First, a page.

The UA Equine Unit is NOT a rescue center. It is part of a land grant institution whose purpose is to educate students. The UA Equine Unit provides quality education and does smashingly so with a cadre of professionals who collectively have many years of experience running a horse program and staying within a budget.

Hello again to OutsideTheBoxThinker – do you know about the current recession in general and particularly the impact it has had on all UA programs? What does the statement “A true vet would be working along side rescues to learn first hand and not just from a book” mean? It is such a random statement and makes no sense. Just like most of the article.

Posted by Toni on 06/28/2010 at 12:00 PM

Re: “Unhealthy Horses

This article is plain and simple horse manure – pure hyperbole – sensational reporting. And it doesn’t report the facts.

For example:
•You don’t need an xray to tell you the Rx is stall rest.

•I (and others) feed young horses straight alfalfa and they do not have short-term or chronic diarrhea.

•Short-term use of 1gram phenylbutazone (Bute) is not likely to cause ulcers. Anyone who takes care of horses knows there are pros and cons of anti-inflammatory and pain treatment medications. Up to 4 grams/day of Bute can be given to adult horses who have suffered some type of traumatic injury. 1gram for a foal is not excessive.

•Chronic laminitis is VERY painful. Does Mr. Vanderpool or Ms. Gore know the story of Barbaro and more recently, Kip Deville? After hundreds of thousands of dollars were spent trying to save them, the results were the same – euthanasia from laminitis.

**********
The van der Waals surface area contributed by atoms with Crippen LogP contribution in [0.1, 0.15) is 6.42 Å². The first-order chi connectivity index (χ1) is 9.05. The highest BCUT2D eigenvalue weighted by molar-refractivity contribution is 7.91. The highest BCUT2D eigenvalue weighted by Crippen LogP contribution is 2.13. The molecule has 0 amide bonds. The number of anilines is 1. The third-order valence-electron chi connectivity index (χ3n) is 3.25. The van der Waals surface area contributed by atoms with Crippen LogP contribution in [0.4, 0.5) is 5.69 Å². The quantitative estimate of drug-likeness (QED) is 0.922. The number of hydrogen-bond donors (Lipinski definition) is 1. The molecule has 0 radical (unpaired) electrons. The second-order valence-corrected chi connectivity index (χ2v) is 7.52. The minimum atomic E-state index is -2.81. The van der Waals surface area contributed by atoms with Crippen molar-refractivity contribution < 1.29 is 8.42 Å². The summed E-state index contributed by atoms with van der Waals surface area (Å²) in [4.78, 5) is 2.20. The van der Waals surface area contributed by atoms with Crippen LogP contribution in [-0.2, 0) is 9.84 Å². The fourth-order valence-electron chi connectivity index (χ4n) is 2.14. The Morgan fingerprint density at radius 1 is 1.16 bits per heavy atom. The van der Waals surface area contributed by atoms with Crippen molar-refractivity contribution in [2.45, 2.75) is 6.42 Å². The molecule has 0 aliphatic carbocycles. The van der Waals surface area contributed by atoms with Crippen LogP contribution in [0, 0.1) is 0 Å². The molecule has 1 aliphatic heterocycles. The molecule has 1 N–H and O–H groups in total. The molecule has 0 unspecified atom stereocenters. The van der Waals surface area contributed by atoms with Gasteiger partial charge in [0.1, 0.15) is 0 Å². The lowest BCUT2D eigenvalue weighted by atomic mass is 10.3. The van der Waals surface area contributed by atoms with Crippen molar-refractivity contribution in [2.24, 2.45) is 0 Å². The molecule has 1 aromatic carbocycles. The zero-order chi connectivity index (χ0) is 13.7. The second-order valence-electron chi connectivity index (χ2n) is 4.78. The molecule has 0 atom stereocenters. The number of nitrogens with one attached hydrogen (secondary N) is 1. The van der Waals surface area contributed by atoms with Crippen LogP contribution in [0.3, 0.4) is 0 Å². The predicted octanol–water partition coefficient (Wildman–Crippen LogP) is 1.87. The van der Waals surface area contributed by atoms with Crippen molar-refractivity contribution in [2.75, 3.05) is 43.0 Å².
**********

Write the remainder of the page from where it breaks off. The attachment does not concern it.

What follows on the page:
To the writer who thinks no fly masks are a negative sign that the University of Arizona Equine Center does not take care of their horses – did you notice the horses standing in pairs - head to rump – using their tails to keep the flies off themselves and the horse next to them?

I have been a thoroughbred breeder, owner and trainer for over 20 years. The University of Arizona Equine Center is top notch, run by professionals who are knowledgeable, compassionate, hardworking, and good stewards of the horses in their care. It is a shame the UA Equine Unit and the people associated with it are being falsely portrayed as anything else.

I have bred mares to the University of Arizona Equine Center stallions. I have sent my mares to foal at the UA Equine Center. I would in a heartbeat send any horse I own to the UA Equine Center because I know they would be as well or better cared for than the care I give them.

Tucson Weekly and Mr. Vanderpool – do the right thing – write a story that impartially represents the truth.

Toni Richardson
Richardson Racing Enterprises
Tucson, AZ

2 likes, 0 dislikes
Posted by Toni on 06/25/2010 at 5:05 PM